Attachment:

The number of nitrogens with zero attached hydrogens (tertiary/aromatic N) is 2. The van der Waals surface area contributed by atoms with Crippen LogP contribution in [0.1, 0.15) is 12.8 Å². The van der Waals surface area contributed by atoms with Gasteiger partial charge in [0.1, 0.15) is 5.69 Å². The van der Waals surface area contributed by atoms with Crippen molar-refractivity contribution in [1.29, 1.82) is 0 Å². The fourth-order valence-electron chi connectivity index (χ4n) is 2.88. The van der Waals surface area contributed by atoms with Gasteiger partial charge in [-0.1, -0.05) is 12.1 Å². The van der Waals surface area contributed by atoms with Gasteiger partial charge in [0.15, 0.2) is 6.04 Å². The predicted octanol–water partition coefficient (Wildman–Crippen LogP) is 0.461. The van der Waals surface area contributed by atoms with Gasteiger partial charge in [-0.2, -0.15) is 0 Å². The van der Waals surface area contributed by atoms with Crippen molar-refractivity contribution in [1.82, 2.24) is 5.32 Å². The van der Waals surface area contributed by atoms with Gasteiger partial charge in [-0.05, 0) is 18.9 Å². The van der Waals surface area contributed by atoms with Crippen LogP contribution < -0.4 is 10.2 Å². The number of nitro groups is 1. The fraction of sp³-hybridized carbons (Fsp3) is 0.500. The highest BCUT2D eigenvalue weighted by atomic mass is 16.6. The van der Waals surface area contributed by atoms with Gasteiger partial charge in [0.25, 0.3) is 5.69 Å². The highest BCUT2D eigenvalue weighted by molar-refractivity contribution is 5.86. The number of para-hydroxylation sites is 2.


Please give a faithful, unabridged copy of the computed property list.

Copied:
The number of nitrogens with zero attached hydrogens (tertiary/aromatic N) is 2. The van der Waals surface area contributed by atoms with Crippen LogP contribution in [0.1, 0.15) is 12.8 Å². The van der Waals surface area contributed by atoms with Gasteiger partial charge in [0.1, 0.15) is 5.69 Å². The van der Waals surface area contributed by atoms with Crippen molar-refractivity contribution in [1.29, 1.82) is 0 Å². The fourth-order valence-electron chi connectivity index (χ4n) is 2.88. The van der Waals surface area contributed by atoms with Gasteiger partial charge in [-0.1, -0.05) is 12.1 Å². The van der Waals surface area contributed by atoms with Gasteiger partial charge in [0.15, 0.2) is 6.04 Å². The predicted octanol–water partition coefficient (Wildman–Crippen LogP) is 0.461. The van der Waals surface area contributed by atoms with Gasteiger partial charge in [-0.2, -0.15) is 0 Å². The van der Waals surface area contributed by atoms with Crippen molar-refractivity contribution in [1.82, 2.24) is 5.32 Å². The van der Waals surface area contributed by atoms with Gasteiger partial charge in [-0.05, 0) is 18.9 Å². The van der Waals surface area contributed by atoms with Crippen LogP contribution < -0.4 is 10.2 Å². The number of nitro groups is 1. The fraction of sp³-hybridized carbons (Fsp3) is 0.500. The highest BCUT2D eigenvalue weighted by atomic mass is 16.6. The van der Waals surface area contributed by atoms with Gasteiger partial charge in [0.25, 0.3) is 5.69 Å². The highest BCUT2D eigenvalue weighted by molar-refractivity contribution is 5.86. The number of para-hydroxylation sites is 2.